Nicole Peeler on Fantasy Writing

We asked Nicole Peeler to share her thoughts on fantasy writing.

Dr. Peeler is the author of the Jane True series of urban fantasy novels, including Tempest RisingTracking the Tempest, and Tempest's Legacy. She teaches creative writing at Seton Hill's MFA Program in Popular Fiction.

A Conversation with Nicole Peeler

Q: How would you define the genre of urban fantasy fiction?

A: The thing that’s great about urban fantasy is it’s really a “create-your-own-genre.” Obviously, the linking factor must be a grounding in paranormal shenanigans, but other than that, it’s a bit of a pick-n-mix. I knew I wanted to write something that combined a heavy dose of mystery with an equally heavy dose of sex and humor. I also know I wanted some satire, a little action, and some mythology. Mix it all together, and you get my Jane True series.


Q: When writing about mythical creatures such as selkies or vampires, how much research do you do into the folklore surrounding them? Do you research their potrayal by other contemporary authors? How much license do you feel in your fantasy writing to alter or add to the folkloric traditions?

A: I’ve done lots of research over the years into these creatures, and my whole universe is based on a joke on Carl Jung. Jung tried to explain the idea of archetypes—or the similar mythological creatures that have sprung up in totally different cultures—by claiming that such creatures are created from humanity’s shared collective unconscious, or the primordial soup buried deep within our brains we all share. But my joke is that all these myths are real, and humans caught different glimpses, in different places, at different times in history, and that’s how our similar-yet-different mythologies were born. So I feel that I can absolutely riff on portrayals of mythological creatures, whether they’re from ancient folklore or the latest bestsellers. After all, our current published books will become our great-great-great-grandchildren’s folktales.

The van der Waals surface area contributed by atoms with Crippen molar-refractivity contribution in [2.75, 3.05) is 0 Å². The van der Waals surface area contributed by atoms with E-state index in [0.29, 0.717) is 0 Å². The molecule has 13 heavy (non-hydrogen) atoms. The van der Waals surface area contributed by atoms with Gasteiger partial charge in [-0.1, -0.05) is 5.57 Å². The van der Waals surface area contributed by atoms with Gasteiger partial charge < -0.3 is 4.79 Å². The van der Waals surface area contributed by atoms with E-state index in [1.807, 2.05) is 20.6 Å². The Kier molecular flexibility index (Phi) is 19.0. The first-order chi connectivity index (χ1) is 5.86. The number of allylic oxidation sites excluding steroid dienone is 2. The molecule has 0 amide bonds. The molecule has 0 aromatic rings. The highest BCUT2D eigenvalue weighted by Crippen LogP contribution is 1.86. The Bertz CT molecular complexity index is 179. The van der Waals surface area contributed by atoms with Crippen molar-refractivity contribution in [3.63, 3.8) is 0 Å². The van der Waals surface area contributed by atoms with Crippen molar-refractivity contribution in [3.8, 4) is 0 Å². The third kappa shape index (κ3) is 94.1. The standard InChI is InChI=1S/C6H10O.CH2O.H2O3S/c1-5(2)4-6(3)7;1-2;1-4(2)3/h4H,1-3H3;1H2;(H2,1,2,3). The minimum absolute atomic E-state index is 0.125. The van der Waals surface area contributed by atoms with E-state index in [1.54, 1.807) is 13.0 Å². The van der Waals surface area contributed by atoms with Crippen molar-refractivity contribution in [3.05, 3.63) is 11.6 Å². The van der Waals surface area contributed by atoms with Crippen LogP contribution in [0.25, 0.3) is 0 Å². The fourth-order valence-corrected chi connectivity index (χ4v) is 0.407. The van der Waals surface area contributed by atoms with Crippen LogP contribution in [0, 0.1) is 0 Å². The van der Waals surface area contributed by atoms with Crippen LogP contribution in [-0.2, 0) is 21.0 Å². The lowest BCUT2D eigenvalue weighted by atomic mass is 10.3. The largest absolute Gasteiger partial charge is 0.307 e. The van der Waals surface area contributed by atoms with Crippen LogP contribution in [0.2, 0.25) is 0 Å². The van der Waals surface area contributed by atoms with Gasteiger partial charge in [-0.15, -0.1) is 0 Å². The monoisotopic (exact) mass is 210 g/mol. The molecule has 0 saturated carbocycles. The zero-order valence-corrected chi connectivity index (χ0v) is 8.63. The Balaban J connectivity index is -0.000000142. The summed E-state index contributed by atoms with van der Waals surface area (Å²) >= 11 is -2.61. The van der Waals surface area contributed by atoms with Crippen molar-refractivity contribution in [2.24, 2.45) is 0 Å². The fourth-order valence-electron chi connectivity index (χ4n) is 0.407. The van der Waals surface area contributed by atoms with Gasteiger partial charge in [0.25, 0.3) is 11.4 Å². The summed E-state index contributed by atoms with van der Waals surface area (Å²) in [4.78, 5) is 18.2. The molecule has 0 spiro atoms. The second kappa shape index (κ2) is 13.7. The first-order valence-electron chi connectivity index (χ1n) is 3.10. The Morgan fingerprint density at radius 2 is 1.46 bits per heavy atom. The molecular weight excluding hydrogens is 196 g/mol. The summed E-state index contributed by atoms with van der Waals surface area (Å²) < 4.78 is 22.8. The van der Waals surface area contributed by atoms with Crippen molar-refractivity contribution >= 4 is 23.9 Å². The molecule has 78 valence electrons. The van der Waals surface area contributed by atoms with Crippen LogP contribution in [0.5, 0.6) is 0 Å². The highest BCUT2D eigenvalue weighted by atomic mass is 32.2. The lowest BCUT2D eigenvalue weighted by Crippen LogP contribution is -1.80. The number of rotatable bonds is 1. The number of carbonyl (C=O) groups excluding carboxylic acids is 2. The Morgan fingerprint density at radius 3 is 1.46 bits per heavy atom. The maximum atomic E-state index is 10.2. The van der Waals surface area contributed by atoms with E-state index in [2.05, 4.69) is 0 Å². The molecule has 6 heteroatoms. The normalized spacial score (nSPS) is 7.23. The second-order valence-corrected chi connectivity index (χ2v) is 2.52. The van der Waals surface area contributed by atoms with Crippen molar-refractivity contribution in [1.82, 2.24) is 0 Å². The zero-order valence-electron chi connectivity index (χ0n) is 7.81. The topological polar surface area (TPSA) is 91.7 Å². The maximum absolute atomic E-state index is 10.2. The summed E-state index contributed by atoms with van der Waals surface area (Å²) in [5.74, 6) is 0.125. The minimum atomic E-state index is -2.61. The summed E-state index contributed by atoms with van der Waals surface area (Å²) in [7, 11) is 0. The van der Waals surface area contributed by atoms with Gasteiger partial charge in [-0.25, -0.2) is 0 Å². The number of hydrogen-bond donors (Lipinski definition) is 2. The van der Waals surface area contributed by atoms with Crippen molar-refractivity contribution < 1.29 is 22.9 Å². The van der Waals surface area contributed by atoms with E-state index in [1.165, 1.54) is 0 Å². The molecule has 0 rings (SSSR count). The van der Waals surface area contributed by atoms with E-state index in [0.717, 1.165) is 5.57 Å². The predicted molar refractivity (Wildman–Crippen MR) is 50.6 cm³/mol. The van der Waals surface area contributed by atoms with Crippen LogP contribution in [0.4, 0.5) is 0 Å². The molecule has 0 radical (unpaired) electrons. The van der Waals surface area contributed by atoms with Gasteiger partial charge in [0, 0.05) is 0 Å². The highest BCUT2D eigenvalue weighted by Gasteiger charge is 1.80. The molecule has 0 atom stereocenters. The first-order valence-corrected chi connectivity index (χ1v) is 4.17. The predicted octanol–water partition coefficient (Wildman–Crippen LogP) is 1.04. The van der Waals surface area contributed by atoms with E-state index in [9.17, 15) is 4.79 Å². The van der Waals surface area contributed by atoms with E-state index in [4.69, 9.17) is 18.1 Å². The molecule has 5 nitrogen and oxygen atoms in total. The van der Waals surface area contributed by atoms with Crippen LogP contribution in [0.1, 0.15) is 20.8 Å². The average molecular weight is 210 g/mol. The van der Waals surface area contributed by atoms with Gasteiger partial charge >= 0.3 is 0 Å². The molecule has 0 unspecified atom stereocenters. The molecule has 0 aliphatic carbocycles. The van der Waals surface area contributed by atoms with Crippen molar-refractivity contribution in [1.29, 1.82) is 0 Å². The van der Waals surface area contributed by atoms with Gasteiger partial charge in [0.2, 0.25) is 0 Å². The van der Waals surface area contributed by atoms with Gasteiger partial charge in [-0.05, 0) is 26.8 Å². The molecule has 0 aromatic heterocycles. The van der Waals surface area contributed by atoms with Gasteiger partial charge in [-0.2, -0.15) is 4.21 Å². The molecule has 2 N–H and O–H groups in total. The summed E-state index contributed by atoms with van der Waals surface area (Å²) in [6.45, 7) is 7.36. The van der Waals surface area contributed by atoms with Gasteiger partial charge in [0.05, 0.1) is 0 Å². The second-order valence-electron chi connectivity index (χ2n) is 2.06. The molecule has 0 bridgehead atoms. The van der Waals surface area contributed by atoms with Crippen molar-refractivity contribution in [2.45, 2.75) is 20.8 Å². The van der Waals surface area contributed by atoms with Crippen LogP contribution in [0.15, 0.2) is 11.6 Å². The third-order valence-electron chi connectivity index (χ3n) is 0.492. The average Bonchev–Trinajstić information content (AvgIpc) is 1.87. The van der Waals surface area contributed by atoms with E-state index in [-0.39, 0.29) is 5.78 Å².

Q: What are some of the keys to successful fantasy writing?

A: I think one of the most important keys to writing successful fantasy is never to forget you’re writing stories about people, first and foremost. It doesn’t matter if your characters are owls, or ancient warriors, or zombies: your readers have to care about them. So no matter how fantastical you get, you have to root your stories in the emotions—the desires, fears, and drives—that we all share.

Q: What are some common pitfalls that can lead to really bad fantasy writing?

A: When I turn off on a fantasy book is where I turn off on any book: the point where something happens that’s so unbelievable I can’t get over it. Whether it be a plot hole, or character motivation, or whatever it is. Fantasy, just like in any genre, has to make logical sense, even if your logic is using different “rules” than our world’s rules. So go ahead and make people be able to fly, but don’t have a character who’s able to fly be unable to escape a character who can’t, without explaining why that happened. Everything has to be logical and make sense, so you have to know your world’s rules and your character’s motivations very, very well.